Life is like a book. Pages need to be turned over; chapters need to be finished and started. When you read the book, you don’t dwell on the previous chapters (and feel sad or joy), do you? Instead, all your attention remains on “what’s next”.
Life is somewhat similar. Memories are like pages and chapters. Once they are over, you don’t dwell on them. Yes, you remember them, but at the same time those pages/chapters invoke no emotions in you.
In short, get your idea of “memories” correct. Rewire yourself. Find the right and better definition.
2. You’re not making new memories
All your school friends, you don’t miss them now as much as you did immediately after leaving school. Right? You’re busy in your own life, with new friends and colleagues.
The same applies even when trying to let go.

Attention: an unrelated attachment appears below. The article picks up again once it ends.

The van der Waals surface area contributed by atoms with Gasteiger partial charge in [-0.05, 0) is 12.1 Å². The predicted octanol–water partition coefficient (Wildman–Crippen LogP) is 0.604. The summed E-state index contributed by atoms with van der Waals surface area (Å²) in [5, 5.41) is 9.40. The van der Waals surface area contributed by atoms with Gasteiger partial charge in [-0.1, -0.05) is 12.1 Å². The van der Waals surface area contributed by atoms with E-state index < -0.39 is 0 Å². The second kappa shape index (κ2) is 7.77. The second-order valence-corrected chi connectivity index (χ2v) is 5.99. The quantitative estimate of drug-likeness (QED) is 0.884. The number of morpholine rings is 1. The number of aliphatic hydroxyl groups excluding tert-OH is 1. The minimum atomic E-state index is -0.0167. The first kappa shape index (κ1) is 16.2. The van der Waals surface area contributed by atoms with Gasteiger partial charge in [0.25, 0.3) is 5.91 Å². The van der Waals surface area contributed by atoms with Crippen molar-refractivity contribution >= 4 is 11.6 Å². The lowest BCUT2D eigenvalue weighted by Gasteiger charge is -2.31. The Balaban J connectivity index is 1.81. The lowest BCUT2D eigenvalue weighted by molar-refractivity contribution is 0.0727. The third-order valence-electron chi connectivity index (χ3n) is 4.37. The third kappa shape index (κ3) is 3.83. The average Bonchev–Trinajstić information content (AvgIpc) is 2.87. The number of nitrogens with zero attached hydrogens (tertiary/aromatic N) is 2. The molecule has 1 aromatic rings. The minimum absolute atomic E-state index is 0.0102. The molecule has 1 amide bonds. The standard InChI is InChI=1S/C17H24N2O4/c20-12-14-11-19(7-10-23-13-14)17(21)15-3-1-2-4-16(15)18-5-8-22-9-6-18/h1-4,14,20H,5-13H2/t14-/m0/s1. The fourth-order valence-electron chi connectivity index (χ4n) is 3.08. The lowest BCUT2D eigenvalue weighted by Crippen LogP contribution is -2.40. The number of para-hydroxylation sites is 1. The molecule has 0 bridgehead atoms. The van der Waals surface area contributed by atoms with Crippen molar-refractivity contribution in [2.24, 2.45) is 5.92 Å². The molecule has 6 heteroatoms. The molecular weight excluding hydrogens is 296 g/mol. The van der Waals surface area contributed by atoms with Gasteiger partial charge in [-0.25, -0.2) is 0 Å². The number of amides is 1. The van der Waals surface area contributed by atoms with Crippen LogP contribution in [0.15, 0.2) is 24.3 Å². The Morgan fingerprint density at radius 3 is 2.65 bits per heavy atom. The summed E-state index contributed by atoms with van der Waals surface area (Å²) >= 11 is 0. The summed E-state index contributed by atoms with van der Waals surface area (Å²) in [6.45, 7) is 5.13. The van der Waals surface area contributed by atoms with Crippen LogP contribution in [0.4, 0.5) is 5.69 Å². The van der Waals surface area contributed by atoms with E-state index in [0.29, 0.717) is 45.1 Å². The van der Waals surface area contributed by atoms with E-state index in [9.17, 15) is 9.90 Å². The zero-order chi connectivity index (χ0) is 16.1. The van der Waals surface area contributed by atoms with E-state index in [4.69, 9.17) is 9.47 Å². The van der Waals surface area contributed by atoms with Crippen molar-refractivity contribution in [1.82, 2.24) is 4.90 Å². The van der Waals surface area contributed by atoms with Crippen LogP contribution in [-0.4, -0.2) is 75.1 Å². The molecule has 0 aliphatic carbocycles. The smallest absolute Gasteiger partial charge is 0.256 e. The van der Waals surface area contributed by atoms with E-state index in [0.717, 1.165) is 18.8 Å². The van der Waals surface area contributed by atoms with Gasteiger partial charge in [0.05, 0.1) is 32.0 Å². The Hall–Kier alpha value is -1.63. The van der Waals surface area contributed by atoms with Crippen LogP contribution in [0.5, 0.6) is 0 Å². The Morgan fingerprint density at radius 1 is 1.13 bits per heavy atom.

If you’re trying to let go of old memories, you have to replace them with the new ones.
So, for instance, if you lost a friend, find a new friend. If you just had a breakup, find a new partner. If you lost your parents, find a new support system. It is not easy to do so, but make that effort so that you don’t feel the void within you and dwell too longer on what you cannot have!
Don’t just stay stuck in one place. Move. Do something. Add new thoughts to your conscious self and new people in your life. Once you start being in present, your past will never mind your future.
3. You have grudge or regret in your heart
If you’re struggling to let go of a person, there’s a good chance that you didn’t have a good ‘closure’ with her/him.
‘Closure’ is basically a simple, filter-free talk where you resolve all your doubts and questions with the other person. And then both the parties find a common ground with mutual respect for each other.